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Industrial deafness » Industrial deafness regulations

On the 6th April 2006, the Control of Noise at Work Regulations 2005 became the most important piece of legislation in preventing industrial deafness. It came into effect for all areas apart from the music and entertainment industry, which will need to conform to the rules by April 2008.

At present, it is thought that up to 1.1 million people are at risk of industrial deafness or tinnitus as a result of their workplace and it is hoped that these regulations will reduce this number. These most recent regulations update, change and expand upon the Noise at Work Regulations of 1989 to make industrial deafness a less likely outcome of working in a noisy environment.

Control of Noise at Work Regulations 2005

The Control of Noise at Work Regulations 2005 gives several action levels, which mean that if noise reaches a certain level, an employer must take specific action.

The first action level is that of a daily average workplace noise of 80 dB. If noise reaches this level, employers must educate their workers as to the effect of noise and what can be done to protect them. They must also provide and maintain hearing protection for all the employees affected by the noise level.

The 2005 regulations also state that employers must try to minimise the level of noise in the environment before bringing in hearing protection measures. This can be achieved through various methods, such as fitting noise absorbing panels to reduce sound reflection or modifying equipment to make it quieter.

The second action level is that of an average workplace noise of 85 dB or a peak of 137 dB. These regulations state that employers must enforce the use of hearing protection if workplace noise exceeds this level. Hearing protection zones, where workers must wear ear protection, must also be clearly marked at this level of noise.

Average levels must never exceed 87dB nor peak at 140dB. This is known as the peak action level.\

  2005 Regulations 1989 Regulations
First action level: 80 dB / 135 dB 85 dB
Second action level: 85 dB / 137 dB 90 dB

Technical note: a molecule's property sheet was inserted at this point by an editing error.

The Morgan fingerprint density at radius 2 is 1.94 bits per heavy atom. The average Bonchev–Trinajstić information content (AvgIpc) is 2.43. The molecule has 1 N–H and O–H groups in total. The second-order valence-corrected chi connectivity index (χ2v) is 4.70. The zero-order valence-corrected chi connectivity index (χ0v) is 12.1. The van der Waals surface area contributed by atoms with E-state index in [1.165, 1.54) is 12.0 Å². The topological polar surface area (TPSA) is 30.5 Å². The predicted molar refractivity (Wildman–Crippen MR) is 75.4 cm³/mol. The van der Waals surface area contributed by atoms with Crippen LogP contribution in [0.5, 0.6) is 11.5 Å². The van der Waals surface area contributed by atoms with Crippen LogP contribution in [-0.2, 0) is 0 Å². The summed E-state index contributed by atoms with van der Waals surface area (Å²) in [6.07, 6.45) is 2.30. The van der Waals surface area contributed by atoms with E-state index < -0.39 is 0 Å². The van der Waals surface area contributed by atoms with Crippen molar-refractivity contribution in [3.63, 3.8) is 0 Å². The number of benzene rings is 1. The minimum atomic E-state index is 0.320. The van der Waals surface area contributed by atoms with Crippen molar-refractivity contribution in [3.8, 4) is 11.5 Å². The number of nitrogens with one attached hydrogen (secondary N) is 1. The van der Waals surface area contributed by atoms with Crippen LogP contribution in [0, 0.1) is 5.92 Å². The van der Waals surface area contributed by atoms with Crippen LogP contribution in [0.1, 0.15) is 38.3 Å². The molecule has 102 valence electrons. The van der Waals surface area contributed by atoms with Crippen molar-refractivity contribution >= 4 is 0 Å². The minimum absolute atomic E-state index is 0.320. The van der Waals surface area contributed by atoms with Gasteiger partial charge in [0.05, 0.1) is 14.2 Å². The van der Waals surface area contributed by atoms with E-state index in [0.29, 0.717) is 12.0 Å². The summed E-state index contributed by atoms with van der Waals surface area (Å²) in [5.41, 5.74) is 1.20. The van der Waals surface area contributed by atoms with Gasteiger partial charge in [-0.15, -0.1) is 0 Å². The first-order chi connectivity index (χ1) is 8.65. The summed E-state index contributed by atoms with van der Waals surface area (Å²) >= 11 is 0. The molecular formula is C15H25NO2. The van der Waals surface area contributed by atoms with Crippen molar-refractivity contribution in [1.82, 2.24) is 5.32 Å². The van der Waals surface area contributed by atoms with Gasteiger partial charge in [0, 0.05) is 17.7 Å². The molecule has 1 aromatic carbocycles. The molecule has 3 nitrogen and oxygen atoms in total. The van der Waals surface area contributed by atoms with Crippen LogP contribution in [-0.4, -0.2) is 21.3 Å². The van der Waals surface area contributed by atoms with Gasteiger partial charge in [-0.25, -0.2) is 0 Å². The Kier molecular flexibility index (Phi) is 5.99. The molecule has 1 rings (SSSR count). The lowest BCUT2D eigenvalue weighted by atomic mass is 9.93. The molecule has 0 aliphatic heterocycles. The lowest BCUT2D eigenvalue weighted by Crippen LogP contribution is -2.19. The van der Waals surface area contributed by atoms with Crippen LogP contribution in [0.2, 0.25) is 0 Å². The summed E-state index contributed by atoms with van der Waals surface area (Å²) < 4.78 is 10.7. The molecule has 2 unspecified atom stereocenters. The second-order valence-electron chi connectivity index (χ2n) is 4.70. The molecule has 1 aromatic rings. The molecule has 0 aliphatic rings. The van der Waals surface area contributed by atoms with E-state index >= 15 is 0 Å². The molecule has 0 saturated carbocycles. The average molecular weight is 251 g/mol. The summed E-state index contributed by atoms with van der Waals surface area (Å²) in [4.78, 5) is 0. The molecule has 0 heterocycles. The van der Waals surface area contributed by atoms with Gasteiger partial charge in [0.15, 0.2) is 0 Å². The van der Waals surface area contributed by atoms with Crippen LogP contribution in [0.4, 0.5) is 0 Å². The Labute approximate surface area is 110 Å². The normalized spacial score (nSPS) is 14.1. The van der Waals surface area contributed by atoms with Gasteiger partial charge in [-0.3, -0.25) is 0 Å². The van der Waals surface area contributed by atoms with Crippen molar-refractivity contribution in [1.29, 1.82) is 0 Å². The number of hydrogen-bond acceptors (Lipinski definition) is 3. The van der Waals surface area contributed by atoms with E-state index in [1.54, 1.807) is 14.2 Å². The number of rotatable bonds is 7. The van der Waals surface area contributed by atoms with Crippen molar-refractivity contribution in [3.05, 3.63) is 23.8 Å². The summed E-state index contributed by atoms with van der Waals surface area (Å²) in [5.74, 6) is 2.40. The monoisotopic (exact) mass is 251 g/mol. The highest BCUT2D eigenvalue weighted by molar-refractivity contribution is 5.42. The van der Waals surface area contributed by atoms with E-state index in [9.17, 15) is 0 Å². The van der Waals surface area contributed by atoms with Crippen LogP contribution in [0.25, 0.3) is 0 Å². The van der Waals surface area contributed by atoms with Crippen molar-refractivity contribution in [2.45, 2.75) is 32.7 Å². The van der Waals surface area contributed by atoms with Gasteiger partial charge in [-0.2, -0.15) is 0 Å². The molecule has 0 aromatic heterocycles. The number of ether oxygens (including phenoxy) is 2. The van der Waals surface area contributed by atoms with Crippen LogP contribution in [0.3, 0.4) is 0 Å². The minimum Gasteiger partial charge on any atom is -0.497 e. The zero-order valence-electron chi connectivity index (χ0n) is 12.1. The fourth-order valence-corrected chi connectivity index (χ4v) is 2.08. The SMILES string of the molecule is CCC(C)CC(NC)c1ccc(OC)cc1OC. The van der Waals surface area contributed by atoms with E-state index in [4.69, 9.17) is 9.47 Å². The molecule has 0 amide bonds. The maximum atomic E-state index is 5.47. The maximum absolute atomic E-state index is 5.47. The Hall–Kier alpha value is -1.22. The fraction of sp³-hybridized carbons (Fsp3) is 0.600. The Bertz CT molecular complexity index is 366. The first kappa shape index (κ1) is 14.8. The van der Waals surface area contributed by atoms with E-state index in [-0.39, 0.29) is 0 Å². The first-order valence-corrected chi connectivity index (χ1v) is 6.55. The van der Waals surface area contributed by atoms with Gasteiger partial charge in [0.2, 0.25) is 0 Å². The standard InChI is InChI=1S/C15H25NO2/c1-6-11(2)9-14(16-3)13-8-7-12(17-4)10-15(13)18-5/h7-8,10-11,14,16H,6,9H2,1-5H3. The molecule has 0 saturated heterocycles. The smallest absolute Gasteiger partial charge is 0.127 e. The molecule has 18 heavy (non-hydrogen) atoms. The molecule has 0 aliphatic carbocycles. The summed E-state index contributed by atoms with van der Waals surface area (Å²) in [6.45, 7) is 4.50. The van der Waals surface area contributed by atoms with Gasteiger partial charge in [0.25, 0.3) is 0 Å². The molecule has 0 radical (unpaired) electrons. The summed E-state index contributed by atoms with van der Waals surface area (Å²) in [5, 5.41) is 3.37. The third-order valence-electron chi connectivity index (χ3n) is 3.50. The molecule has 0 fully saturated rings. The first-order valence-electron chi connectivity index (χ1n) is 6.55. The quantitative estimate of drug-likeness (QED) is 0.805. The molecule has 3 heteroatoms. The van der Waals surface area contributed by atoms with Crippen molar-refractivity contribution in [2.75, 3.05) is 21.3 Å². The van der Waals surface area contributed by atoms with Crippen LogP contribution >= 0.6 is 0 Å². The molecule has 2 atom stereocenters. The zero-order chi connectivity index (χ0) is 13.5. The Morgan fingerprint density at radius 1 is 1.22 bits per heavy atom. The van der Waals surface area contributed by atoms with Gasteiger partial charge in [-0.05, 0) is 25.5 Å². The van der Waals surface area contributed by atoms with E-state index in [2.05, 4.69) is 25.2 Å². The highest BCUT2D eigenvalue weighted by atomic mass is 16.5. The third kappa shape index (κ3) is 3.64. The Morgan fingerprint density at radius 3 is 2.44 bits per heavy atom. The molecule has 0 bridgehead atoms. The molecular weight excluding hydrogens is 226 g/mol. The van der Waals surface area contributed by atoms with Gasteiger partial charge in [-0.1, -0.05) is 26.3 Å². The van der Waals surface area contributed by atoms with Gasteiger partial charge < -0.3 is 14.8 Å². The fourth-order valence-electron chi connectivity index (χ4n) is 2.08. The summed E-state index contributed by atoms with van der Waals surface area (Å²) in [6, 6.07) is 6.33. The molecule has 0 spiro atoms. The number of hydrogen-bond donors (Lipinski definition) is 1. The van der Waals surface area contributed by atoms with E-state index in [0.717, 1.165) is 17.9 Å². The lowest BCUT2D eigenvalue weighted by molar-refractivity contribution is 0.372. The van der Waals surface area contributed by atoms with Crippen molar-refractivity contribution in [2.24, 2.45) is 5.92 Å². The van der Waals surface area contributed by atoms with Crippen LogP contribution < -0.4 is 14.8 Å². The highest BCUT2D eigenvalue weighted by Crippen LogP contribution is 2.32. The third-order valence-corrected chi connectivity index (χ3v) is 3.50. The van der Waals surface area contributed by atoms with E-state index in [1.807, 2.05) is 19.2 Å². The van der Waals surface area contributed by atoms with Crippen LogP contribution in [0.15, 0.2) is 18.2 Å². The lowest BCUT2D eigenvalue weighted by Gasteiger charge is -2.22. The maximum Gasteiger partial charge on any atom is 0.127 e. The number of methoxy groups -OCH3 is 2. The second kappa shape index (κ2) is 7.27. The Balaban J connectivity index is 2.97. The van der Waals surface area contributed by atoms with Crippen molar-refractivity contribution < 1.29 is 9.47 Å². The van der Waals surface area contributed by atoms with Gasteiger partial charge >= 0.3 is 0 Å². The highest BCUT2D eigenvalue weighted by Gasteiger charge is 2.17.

Peak action level: 87 dB / 140 dB 200 Pascal

If you wish to find out more, please see www.hse.gov.uk.

Measuring noise levels

The Control of Noise Regulations 2005 recommends that a competent person should carry out noise measurements. There are many companies that can provide a professional assessment and monitoring of levels of noise in UK businesses. It is important that an accurate measurement be taken so that the correct precautions can be employed to avoid workers suffering industrial deafness or tinnitus.

It is not always straightforward to measure the level of noise in a workplace, although the general rule of thumb is that two workers should be able to have a conversation at a distance of two metres without having to raise their voices. If it is not possible to converse at this distance, it is likely that workplace noise could be damaging to the ears.

Compensation for industrial deafness

If you have suffered industrial deafness or tinnitus as a result of a noisy workplace and you believe you may be eligible for compensation, we can help. We provide free legal advice to many and help thousands to get the compensation to which they are entitled.

Our personal injury solicitors have an excellent success rate and are extremely experienced in dealing with industrial deafness claims. They work on a no win, no fee basis and ensure that you will not have to pay a penny during your claim - from start to finish.

If you wish to pursue a compensation claim using the services of our panel of no win, no fee solicitors or simply want legal advice on industrial deafness, please call 01582 635096 or complete our online claim form.